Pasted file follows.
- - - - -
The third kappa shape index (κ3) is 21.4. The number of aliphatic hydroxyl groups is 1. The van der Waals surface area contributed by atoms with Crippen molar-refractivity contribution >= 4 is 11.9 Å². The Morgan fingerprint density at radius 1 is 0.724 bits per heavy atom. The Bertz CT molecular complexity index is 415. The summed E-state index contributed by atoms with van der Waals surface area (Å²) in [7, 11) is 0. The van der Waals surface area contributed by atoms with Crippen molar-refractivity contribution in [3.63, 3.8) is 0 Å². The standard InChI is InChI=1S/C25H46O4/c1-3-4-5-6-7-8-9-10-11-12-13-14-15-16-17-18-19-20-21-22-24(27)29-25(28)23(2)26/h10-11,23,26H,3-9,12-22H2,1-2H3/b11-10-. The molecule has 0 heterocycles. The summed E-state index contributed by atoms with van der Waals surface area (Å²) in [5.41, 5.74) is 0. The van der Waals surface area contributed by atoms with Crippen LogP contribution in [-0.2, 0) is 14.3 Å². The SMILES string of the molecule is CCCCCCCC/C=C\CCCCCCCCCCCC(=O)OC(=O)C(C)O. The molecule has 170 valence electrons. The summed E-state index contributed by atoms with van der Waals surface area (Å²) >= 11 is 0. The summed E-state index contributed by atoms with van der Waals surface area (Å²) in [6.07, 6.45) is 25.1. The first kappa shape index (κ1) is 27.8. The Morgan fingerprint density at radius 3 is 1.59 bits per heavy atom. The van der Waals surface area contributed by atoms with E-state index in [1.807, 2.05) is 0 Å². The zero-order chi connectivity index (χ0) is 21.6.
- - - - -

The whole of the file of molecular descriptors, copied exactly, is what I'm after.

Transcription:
The third kappa shape index (κ3) is 21.4. The number of aliphatic hydroxyl groups is 1. The van der Waals surface area contributed by atoms with Crippen molar-refractivity contribution >= 4 is 11.9 Å². The Morgan fingerprint density at radius 1 is 0.724 bits per heavy atom. The Bertz CT molecular complexity index is 415. The summed E-state index contributed by atoms with van der Waals surface area (Å²) in [7, 11) is 0. The van der Waals surface area contributed by atoms with Crippen molar-refractivity contribution in [3.63, 3.8) is 0 Å². The standard InChI is InChI=1S/C25H46O4/c1-3-4-5-6-7-8-9-10-11-12-13-14-15-16-17-18-19-20-21-22-24(27)29-25(28)23(2)26/h10-11,23,26H,3-9,12-22H2,1-2H3/b11-10-. The molecule has 0 heterocycles. The summed E-state index contributed by atoms with van der Waals surface area (Å²) in [5.41, 5.74) is 0. The van der Waals surface area contributed by atoms with Crippen LogP contribution in [-0.2, 0) is 14.3 Å². The SMILES string of the molecule is CCCCCCCC/C=C\CCCCCCCCCCCC(=O)OC(=O)C(C)O. The molecule has 170 valence electrons. The summed E-state index contributed by atoms with van der Waals surface area (Å²) >= 11 is 0. The summed E-state index contributed by atoms with van der Waals surface area (Å²) in [6.07, 6.45) is 25.1. The first kappa shape index (κ1) is 27.8. The Morgan fingerprint density at radius 3 is 1.59 bits per heavy atom. The van der Waals surface area contributed by atoms with E-state index in [1.807, 2.05) is 0 Å². The zero-order chi connectivity index (χ0) is 21.6.